Some of the kids tramped down stream and came to a mini waterfall
where the minerals in the water had solidified on branches and twigs and stones, giving them a hard casing. We concluded that it might be calcium carbonate (like the stuff that gunks up the kettle), but haven't looked into it yet. I'm thinking of putting some vinegar on it to see if it dissolves, but at the moment the mummified branch is sticking out of my jar of oversized kitchen implements. (We don't do houseproud.)
Of course a fire and marshmallows were compulsory. Ds1 had seen on Ray Mears that in survival cases where it was difficult to light a fire because of damp kindling it was possible to use plastic. So he took apart a blue connector rod pokey stick thing that for some wierd reason ds2 had brought along and set fire to it. Result.
Roasting marshmallows in molten plastic fumes...must be a bit like smoking bacon I assume.
More woodland activities on Monday this week, as we ventured to a local arboretum with a bunch of sweet little mostly-interested-in-what-we-were-doing girls and mildly thuggish feral boys (two of whom were mine). We discovered lots of clusters of hibernating ladybirds under the fern leaves (girls were interested; boys wanted to spear them)
Because I didn't want small child to fill my coat pockets with chunks of rotten wood and acorns, I'd supplied dd with a Tescos carrier. Thankfully the peacock was sensible enough to refuse to step into the bag.
and here she is with something she was determined to relocate to our garden.
After much negotiation I finally persuaded her that large unidentified fungi are probably more comfortable living in woods than in a back garden where a not-very-bright King Charles Spaniel will first pee on them and then eat them. And I definitely put my foot down when it came to taking the Fly Agaric home. Anything that looks like something a gnome would sit on it has got to be a BAD thing.
Ds1's culinary experimentations this week stretched to raspberry jelly with overcooked chocolate topping. Like me, he got impatient with the microwave and found out that if you heat chocolate high enough and hard enough, after the melting stage comes the solidified gunk stage (fractionally before the setting off the smoke alarm stage). I thought the fresh raspberries from the garden were a nice touch. I didn't ask how much he'd touched them before he put them on the top...particularly when I looked at his black fingernails.
At our monthly home ed group last week we made plaster cast fossils (which tied in quite nicely with our polar project fossil craft). Incredibly my kids sat through the whole of a geology talk, although ds1 was doing a good impersonation of a teen (it was the slumped body and spaced-out look that gave it away). I only had to hiss at smallest child once. I did have to hiss at a few adults who were chatting away, oblivious to the fact that their chatter made it impossible to hear the poor woman at the front who was doing her best to educate us about - er - rocks and things (I was listening, honest).
Meanwhile here are the decoupaged natural history boxes that the kids finished off this week for our ongoing polar theme thingy. It should look a bit like this and ours look like this:
Which I think is pretty good, don't you? I thought only ds2 would participate, so wasn't expecting to make three boxes, but the results are great. We haven't blown the eggs to go inside yet. I'm waiting for a good time to be enthused about egg-blowing. But perhaps there never is a good time to be enthused about egg-blowing...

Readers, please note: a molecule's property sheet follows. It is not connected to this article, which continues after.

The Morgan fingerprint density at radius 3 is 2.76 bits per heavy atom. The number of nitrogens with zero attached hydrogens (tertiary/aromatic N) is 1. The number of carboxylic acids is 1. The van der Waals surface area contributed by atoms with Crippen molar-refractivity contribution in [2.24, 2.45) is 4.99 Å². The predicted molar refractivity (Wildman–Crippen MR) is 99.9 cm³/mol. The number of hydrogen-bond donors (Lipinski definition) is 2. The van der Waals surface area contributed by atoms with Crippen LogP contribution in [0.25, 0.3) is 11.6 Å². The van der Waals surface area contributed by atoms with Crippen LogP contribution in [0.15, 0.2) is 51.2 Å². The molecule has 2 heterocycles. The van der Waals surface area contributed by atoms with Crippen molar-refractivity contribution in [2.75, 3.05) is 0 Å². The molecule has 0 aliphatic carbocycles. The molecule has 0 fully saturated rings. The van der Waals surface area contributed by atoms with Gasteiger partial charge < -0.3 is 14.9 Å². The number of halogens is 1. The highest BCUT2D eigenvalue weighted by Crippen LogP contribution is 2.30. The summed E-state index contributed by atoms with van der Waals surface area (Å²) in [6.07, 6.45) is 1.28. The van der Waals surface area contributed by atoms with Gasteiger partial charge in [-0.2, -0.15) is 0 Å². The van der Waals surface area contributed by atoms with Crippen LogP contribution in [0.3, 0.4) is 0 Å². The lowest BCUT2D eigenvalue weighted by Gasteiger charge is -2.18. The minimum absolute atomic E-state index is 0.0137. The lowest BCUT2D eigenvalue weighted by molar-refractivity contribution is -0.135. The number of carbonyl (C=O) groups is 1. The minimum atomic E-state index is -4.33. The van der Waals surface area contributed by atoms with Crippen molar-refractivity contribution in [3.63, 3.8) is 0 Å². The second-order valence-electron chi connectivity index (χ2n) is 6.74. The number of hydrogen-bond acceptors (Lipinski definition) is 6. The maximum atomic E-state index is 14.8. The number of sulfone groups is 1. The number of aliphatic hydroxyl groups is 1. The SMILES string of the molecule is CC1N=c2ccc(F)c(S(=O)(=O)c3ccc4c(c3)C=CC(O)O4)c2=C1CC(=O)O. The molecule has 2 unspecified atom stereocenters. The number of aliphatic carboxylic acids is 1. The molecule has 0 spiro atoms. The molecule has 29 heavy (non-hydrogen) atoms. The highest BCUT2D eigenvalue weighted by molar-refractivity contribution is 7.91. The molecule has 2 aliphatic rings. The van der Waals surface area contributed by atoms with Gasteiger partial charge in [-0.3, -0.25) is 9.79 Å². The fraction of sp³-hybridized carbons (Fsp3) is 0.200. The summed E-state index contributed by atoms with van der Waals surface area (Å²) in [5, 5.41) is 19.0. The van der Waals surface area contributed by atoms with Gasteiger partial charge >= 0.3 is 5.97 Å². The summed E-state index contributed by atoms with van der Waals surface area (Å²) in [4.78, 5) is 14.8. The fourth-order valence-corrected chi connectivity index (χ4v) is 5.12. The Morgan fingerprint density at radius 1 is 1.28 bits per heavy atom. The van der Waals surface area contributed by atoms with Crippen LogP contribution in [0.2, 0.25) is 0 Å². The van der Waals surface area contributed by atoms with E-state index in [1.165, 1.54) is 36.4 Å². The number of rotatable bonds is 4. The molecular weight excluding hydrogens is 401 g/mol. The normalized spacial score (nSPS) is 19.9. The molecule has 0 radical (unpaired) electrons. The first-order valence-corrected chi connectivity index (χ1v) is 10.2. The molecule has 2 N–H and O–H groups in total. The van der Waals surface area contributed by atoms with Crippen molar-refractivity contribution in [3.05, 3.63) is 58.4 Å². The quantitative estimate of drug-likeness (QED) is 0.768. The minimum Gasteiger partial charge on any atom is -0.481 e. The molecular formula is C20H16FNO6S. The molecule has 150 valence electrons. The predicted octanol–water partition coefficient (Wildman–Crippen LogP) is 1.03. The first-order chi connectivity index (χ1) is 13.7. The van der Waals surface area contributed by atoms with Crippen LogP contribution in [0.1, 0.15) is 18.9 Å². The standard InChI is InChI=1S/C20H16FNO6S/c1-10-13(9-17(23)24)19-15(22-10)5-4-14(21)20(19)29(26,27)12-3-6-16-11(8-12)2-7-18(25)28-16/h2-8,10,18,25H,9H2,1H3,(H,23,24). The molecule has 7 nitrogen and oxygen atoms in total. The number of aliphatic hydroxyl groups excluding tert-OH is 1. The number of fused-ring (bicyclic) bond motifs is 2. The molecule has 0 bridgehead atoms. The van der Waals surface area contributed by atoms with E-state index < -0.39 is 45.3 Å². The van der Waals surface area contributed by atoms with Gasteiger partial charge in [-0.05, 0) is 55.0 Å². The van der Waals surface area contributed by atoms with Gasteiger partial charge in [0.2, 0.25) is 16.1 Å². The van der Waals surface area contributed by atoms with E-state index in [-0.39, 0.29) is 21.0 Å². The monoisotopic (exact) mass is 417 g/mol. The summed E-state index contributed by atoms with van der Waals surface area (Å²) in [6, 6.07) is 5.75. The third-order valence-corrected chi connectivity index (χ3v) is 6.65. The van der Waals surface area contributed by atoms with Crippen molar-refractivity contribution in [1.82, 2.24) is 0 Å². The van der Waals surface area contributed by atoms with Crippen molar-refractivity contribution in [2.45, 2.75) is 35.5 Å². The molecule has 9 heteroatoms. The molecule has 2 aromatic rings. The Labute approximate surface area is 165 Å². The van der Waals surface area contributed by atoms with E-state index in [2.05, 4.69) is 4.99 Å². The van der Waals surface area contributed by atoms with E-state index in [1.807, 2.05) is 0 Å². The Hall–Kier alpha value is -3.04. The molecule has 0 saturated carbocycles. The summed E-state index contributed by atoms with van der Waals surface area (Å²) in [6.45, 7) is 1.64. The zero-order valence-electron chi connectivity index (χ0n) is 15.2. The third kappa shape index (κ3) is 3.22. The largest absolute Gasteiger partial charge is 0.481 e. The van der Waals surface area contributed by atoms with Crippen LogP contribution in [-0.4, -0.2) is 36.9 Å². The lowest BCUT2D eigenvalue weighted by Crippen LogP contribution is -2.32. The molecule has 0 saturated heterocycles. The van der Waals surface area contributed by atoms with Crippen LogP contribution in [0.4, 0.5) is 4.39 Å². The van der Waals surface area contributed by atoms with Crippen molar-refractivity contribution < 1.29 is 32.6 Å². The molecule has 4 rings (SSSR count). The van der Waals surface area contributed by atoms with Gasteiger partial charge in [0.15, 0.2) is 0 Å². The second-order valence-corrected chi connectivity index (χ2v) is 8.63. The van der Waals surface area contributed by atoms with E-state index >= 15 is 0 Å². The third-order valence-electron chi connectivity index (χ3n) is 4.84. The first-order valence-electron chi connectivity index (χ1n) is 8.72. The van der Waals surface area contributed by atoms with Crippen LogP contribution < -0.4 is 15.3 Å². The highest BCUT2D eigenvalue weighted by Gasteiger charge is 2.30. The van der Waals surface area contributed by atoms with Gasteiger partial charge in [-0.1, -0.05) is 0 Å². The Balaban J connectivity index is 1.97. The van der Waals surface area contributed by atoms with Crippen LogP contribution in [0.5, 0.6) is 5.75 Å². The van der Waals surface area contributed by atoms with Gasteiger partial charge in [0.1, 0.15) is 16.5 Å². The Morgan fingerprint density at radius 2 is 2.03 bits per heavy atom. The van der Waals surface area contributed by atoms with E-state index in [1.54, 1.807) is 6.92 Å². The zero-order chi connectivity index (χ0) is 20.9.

The past few days ds1 has been taking weather measurements for his geography group. He's testing for wind-speed using a home-made anemometer, and rainfall using a home-made rain gauge (an empty lemonade bottle with bottle funnel and jelly in the bottom to make the bottom level). It's taken him two days to realise his anemometer is so stiff it wont turn even if he blows it. Or even if there is a gale. And particularly if he stands with one foot in the conservatory while sticking his arm out with the apparatus and says 'maybe I'm a bit close to the building, but it'll do'.
I suspect an over-enthusiasm for gaffa tape may have contributed to the non-turning design fault. But hopefully fixed now. But, like most science, it's all about experimentation, isn't it?
And today, after two hours of fencing classes with other home edders (that's the sword-sport, not the activity of trying to sell on nicked stuff) I persuaded at least one of my children to the cluttered conservatory table to try preserving some of the junk - I mean leaves - that we'd collected in our Tescos carrier on Monday. Following the instructions here on the ordinarylifemagic blog we bought some glycerin from the chemist and had a go. It was at this point I was particularly glad we hadn't brought home
a) the enormous fungi and
b) the peacock
as the glycerin was about £2.90 a small bottle and it would have taken a good few gallons to cover a peacock and a giant mushroom.
Apparently the leaves have to sit in the glycerin for two days, so watch this space...
As you may have noticed among all these activities, there's not alot of writing going on.
Or alot of maths.
Funny how the two main subjects that most home edders worry about just happen to be the two that all my kids do their best to avoid.
But, hey, who needs times tables and good grammar when you can rampage through a woodland stream, overheat chocolate in a microwave, start fires in damp weather, and preserve leaves - and potentially peacocks - in glycerin.